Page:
Gov. Scott Walker addressed job growth, responsible mining and the pressing need for skilled labor on Tuesday while speaking to a full house of almost 300 people at the Milwaukee War Memorial Center.
The Milwaukee Rotary Club sponsored the appearance, during which Walker fielded questions from an audience without a protestor in sight.
Will skilled labor save Wisconsin?
The governor thinks so. Walker said he's noticed a trend among small manufacturers — while there are jobs galore available and employers are desperately in search of employees, there are just not enough people to fill these jobs with the right credentials.
"One of the most frustrating things for me, is employers telling me that they have jobs, but they don't have enough skilled workers to fill those jobs, particularly in manufacturing," he said.
Walker said he believes this "disconnect" stems from parents of today's young people remembering manufacturing in a less than friendly light.
"Sometimes I think it’s because their parents who worked in manufacturing remember 15, 20, 25 years ago, that manufacturing meant dirty jobs, meant layoffs when jobs went to China and Mexico and instead, that’s not happening," Walker said. “We need to tell our young people, not just that there are jobs available, but there are good, decent careers in manufacturing.”
Walker proposed bridging this gap by working toward dual enrollment. This would allow high school students to simultaneously take classes that would go toward high school graduation and a technical school degree.
“If we get ahead of the curve, particularly as a state, if we aggressively move more people into those jobs, those careers, it’s not only good in terms of unemployment, it will make us competitive as a region, as a state, with anyone in the world,” he said.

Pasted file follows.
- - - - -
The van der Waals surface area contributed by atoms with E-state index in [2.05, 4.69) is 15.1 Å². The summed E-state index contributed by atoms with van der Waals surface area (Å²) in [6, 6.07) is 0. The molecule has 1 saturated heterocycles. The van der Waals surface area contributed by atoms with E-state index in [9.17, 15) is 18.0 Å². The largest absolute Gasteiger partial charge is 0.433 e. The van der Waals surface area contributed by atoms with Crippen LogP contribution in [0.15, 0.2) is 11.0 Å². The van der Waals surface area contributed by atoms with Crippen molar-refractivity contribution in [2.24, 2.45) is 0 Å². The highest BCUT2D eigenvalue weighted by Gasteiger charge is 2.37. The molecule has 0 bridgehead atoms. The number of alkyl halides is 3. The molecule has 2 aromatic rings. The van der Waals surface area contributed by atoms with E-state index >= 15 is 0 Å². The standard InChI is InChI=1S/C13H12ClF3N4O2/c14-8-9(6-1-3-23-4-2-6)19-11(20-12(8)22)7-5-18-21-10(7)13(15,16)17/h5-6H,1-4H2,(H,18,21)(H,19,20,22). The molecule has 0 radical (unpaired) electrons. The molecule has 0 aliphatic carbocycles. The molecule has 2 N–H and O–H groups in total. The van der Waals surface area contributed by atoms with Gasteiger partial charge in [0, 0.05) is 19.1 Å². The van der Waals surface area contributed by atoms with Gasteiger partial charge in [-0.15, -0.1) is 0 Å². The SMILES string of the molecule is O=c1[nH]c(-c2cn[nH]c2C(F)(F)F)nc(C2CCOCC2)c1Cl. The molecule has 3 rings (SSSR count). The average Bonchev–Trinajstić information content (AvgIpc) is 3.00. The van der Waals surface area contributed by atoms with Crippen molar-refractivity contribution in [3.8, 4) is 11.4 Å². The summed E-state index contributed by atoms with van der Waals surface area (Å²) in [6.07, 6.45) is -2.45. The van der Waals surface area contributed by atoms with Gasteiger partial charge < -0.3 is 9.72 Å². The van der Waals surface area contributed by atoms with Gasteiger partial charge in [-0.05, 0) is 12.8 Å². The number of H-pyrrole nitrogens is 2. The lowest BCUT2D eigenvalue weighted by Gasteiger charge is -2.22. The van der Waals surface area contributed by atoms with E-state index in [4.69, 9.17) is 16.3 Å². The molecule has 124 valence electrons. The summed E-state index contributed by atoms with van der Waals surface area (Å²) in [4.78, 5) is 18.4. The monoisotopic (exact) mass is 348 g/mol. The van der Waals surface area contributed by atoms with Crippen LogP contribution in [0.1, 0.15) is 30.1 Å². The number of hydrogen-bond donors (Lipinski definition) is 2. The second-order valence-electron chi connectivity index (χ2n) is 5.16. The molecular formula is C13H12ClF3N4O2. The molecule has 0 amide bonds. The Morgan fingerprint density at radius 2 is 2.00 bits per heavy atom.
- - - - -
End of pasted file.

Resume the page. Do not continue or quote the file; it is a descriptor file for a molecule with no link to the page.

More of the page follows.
He also proposed extending unemployment benefits for recently hired workers in select cases. If someone was required to have a few weeks of unpaid training on a new job, Walker proposed that their unemployment check would not stop until they are officially on that company's payroll.
Environmentally responsible Wisconsin mining
While Walker said clean air, land and water are paramount to Wisconsin's tourism and agriculture industries, he said there has to be a way to find a balanced approach to sustain the environment and create more jobs, particularly in the mining industry.
He proposed that if Wisconsin expanded into mining, 2,300 people could find work.
"Those are good paying, generational, long-time jobs that can help put our people back to work," he said.
But Democratic Party Communications Director Graeme Zielinski said Walker is missing other opportunities to develop energy jobs that respect the environment. Zielinski was not able to attend Walker's speech but responded to elements of his message afterward.
"He turned his back on the train, on solar energy, he’s turning his back on wind energy, he’s cutting funding programs that create clean energy jobs here — there may be a path for creating more clean energy jobs here but he has shown no leadership on this, he’s making this up as he goes along," Zielinski said.
Using the state’s flag, Walker pointed out the miner and badger on the front to further elucidate his point that Wisconsin is not the badger state because of the animals, it's the badger state because of the heritage.
"Because the people who came to this state came here with the goal of living the American dream by earning a living mining," Walker said.
A 250,000 job promise
A Milwaukee Journal Sentinel article published Saturday pointed out that Wisconsin has lost private-sector jobs for six consecutive months, and positioned that trend against both positive national trends and Walker's promise to create 250,000 private-sector jobs during his term.
"I have a goal, and I still do, ... to (help the private sector) create 250,000 jobs," Walker said.
Zielinski said he doesn't believe Walker will reach his goal because he's "well behind that," but Walker reminded everyone his claim since he ran for governor was 250,000 by 2015.
"Remember, the goal was to help the people of the state create 250,000 jobs by 2015. It's 2012," he said. As a parallel, Walker talked about Vince Lombardi and how it took four years for the Green Bay Packers to reach the World Championship.
"Just like how we have plans to go from major losses of 150,000 jobs, leveling things out in 2011, and hopefully start the path to see things move in 2012 and beyond," he said.